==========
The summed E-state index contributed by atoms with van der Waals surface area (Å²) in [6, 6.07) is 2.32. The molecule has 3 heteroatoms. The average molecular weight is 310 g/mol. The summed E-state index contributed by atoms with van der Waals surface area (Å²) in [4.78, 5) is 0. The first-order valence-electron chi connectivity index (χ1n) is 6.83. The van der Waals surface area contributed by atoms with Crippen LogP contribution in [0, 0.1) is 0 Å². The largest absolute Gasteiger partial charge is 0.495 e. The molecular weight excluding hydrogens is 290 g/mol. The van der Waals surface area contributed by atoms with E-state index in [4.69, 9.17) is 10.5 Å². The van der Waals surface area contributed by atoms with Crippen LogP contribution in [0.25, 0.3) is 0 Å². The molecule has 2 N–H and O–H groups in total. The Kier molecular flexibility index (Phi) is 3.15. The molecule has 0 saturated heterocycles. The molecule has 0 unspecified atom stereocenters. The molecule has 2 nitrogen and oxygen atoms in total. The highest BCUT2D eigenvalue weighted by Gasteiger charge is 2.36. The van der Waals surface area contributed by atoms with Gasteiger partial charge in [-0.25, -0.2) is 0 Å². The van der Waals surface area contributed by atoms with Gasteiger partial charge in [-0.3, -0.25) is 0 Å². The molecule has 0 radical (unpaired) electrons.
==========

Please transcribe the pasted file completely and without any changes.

The summed E-state index contributed by atoms with van der Waals surface area (Å²) in [6, 6.07) is 2.32. The molecule has 3 heteroatoms. The average molecular weight is 310 g/mol. The summed E-state index contributed by atoms with van der Waals surface area (Å²) in [4.78, 5) is 0. The first-order valence-electron chi connectivity index (χ1n) is 6.83. The van der Waals surface area contributed by atoms with Crippen LogP contribution in [0, 0.1) is 0 Å². The largest absolute Gasteiger partial charge is 0.495 e. The molecular weight excluding hydrogens is 290 g/mol. The van der Waals surface area contributed by atoms with E-state index in [4.69, 9.17) is 10.5 Å². The van der Waals surface area contributed by atoms with Crippen LogP contribution in [0.25, 0.3) is 0 Å². The molecule has 2 N–H and O–H groups in total. The Kier molecular flexibility index (Phi) is 3.15. The molecule has 0 saturated heterocycles. The molecule has 0 unspecified atom stereocenters. The molecule has 2 nitrogen and oxygen atoms in total. The highest BCUT2D eigenvalue weighted by Gasteiger charge is 2.36. The van der Waals surface area contributed by atoms with Gasteiger partial charge in [-0.25, -0.2) is 0 Å². The van der Waals surface area contributed by atoms with Gasteiger partial charge in [-0.3, -0.25) is 0 Å². The molecule has 0 radical (unpaired) electrons.